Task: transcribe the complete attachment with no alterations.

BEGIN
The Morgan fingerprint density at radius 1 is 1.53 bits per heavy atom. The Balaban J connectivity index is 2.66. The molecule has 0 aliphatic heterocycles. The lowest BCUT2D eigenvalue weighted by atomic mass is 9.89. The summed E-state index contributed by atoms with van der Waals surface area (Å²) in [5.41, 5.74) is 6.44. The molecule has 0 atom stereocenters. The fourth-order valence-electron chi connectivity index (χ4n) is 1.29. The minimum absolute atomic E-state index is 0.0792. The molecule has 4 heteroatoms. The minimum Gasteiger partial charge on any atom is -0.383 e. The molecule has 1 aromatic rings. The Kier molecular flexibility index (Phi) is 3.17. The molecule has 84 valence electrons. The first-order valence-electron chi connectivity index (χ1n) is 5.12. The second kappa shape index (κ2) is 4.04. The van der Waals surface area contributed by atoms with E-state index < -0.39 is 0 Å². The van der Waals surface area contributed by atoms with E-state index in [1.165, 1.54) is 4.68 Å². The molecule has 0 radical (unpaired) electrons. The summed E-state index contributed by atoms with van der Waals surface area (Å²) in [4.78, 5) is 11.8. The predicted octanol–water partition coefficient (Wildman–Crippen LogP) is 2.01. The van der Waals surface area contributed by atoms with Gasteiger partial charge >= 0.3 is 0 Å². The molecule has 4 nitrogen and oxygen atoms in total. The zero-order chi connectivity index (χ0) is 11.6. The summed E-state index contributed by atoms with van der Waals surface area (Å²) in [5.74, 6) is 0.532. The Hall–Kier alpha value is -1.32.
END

The Morgan fingerprint density at radius 1 is 1.53 bits per heavy atom. The Balaban J connectivity index is 2.66. The molecule has 0 aliphatic heterocycles. The lowest BCUT2D eigenvalue weighted by atomic mass is 9.89. The summed E-state index contributed by atoms with van der Waals surface area (Å²) in [5.41, 5.74) is 6.44. The molecule has 0 atom stereocenters. The fourth-order valence-electron chi connectivity index (χ4n) is 1.29. The minimum absolute atomic E-state index is 0.0792. The molecule has 4 heteroatoms. The minimum Gasteiger partial charge on any atom is -0.383 e. The molecule has 1 aromatic rings. The Kier molecular flexibility index (Phi) is 3.17. The molecule has 84 valence electrons. The first-order valence-electron chi connectivity index (χ1n) is 5.12. The second kappa shape index (κ2) is 4.04. The van der Waals surface area contributed by atoms with E-state index < -0.39 is 0 Å². The van der Waals surface area contributed by atoms with E-state index in [1.165, 1.54) is 4.68 Å². The molecule has 0 radical (unpaired) electrons. The summed E-state index contributed by atoms with van der Waals surface area (Å²) in [4.78, 5) is 11.8. The predicted octanol–water partition coefficient (Wildman–Crippen LogP) is 2.01. The van der Waals surface area contributed by atoms with Gasteiger partial charge >= 0.3 is 0 Å². The molecule has 4 nitrogen and oxygen atoms in total. The zero-order chi connectivity index (χ0) is 11.6. The summed E-state index contributed by atoms with van der Waals surface area (Å²) in [5.74, 6) is 0.532. The Hall–Kier alpha value is -1.32.